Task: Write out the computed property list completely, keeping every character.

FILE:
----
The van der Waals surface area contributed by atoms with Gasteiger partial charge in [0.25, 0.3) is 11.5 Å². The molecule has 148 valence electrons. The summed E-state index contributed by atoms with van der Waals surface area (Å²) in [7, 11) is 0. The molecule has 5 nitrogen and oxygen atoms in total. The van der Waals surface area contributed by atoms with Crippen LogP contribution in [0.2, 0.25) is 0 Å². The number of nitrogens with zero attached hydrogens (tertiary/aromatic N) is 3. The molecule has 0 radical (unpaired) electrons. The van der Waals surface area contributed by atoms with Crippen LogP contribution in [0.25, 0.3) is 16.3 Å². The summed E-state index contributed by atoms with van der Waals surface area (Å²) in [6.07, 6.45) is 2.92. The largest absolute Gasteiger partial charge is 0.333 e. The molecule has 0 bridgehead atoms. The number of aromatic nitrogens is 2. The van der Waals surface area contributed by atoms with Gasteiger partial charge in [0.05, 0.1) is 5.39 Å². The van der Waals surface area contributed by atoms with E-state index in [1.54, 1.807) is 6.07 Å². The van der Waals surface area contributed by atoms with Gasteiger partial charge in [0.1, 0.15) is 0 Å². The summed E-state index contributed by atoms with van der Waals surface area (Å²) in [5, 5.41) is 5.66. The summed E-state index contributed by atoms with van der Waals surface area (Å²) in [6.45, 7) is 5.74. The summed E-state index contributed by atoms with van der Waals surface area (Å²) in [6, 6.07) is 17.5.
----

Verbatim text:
The van der Waals surface area contributed by atoms with Gasteiger partial charge in [0.25, 0.3) is 11.5 Å². The molecule has 148 valence electrons. The summed E-state index contributed by atoms with van der Waals surface area (Å²) in [7, 11) is 0. The molecule has 5 nitrogen and oxygen atoms in total. The van der Waals surface area contributed by atoms with Crippen LogP contribution in [0.2, 0.25) is 0 Å². The number of nitrogens with zero attached hydrogens (tertiary/aromatic N) is 3. The molecule has 0 radical (unpaired) electrons. The van der Waals surface area contributed by atoms with Crippen LogP contribution in [0.25, 0.3) is 16.3 Å². The summed E-state index contributed by atoms with van der Waals surface area (Å²) in [6.07, 6.45) is 2.92. The largest absolute Gasteiger partial charge is 0.333 e. The molecule has 0 bridgehead atoms. The number of aromatic nitrogens is 2. The van der Waals surface area contributed by atoms with Gasteiger partial charge in [0.05, 0.1) is 5.39 Å². The van der Waals surface area contributed by atoms with E-state index in [1.54, 1.807) is 6.07 Å². The van der Waals surface area contributed by atoms with Gasteiger partial charge in [0.1, 0.15) is 0 Å². The summed E-state index contributed by atoms with van der Waals surface area (Å²) in [5, 5.41) is 5.66. The summed E-state index contributed by atoms with van der Waals surface area (Å²) in [6.45, 7) is 5.74. The summed E-state index contributed by atoms with van der Waals surface area (Å²) in [6, 6.07) is 17.5.